Our Shared Values

Company culture describes the shared characteristics of an organization; this includes your vision, mission, attitudes, language, behaviors, and values. Culture is the way your team or members act, think, and understand the world around them. It defines the values and behaviors that are acceptable and expected. In short, it’s the DNA and the soul of your organization.
I like what John Maxwell says:
“Vision and mission are the head and the heart of people. But values are their soul.”
Establishing core values that accurately reflect what your organization is about is critical, because they serve as the foundation for its culture.

Laying the Foundation of Your Culture

A well-built foundation provides the stability and support of everything that’s established on it. If organizational values are truly part of the cultural foundation of an organization, they will guide the policies and behaviors of the entire team. The influence of your values will be evident in public decisions as well as those that are made in private. This means that if the values that are enforced within your organization are different than the ones framed and hanging on the wall, it will become evident for all to see over time.

When your core values effectively influence the behavior of your team, the benefits will impact every area of your organization.

On the other hand, values that aren’t practiced create cynical and disgruntled employees, alienate customers, and undermine the credibility of anyone who is in leadership.

Without organizational core values to guide you, it’s very difficult to make decisions about which people to hire and what behaviors to reward, not to mention the daily problems you will likely experience. Operating in the absence of clearly defined values is just a disaster waiting to happen.

What Do You Believe In?

As a leader, do you know what you believe in? Do the people you are leading know what your organization represents or stands for? You can create, cultivate, or cure the culture within your organization, but only by knowing what you believe and what you value.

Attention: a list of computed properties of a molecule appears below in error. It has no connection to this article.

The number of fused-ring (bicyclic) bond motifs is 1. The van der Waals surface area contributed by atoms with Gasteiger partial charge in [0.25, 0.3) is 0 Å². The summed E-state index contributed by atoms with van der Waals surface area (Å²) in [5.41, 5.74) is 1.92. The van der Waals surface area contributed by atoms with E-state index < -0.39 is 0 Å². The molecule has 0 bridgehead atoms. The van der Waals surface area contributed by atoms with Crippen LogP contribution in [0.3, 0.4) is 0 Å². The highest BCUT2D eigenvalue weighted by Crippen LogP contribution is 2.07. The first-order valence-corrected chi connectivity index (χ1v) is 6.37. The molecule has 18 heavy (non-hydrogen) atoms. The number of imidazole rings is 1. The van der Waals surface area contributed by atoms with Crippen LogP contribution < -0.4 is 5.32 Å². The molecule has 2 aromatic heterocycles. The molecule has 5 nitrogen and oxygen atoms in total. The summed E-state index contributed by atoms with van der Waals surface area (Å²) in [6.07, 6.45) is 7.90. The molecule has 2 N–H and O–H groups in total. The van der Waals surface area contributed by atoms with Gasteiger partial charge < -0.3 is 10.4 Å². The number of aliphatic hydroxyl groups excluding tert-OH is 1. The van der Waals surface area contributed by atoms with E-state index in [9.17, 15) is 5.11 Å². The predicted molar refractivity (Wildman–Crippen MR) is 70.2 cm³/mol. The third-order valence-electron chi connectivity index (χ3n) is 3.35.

So I ask you, how would you define your core values—what you believe in?
Think about what’s truly important to you and your organization. Your core values are the principles and beliefs that already guide the decisions you and your leaders make, because what you value is what you do.
You can also look at it this way: How would you describe the personality of your organization if it was a person? Whatever the personality, it has been molded by your beliefs and core values.
When you have clear core values, your team knows what’s expected of them and what’s acceptable, because they answer the following questions:
What do we as an organization stand for?
What is non-negotiable?
And what does a win look like?

Once you’ve established your values, begin weaving them into every part of your messaging.

Integrate them into every employee-related process—recruiting, interviewing, hiring, on-boarding, performance management systems, criteria for promotions and rewards, and even termination policies. From recruiting to retirement, employees should be constantly reminded that your core values form the basis for every decision the company makes.
It's going to take a consistent, ongoing effort to establish shared values that your team members embrace. But if you are committed to dedicate your time and energy to creating authentic core values, there’s a good chance that those values will allow your organization to have a long-lasting legacy, leaving a mark on this world that cannot be erased.
Terry Gwaltney
Author, Culture-neer
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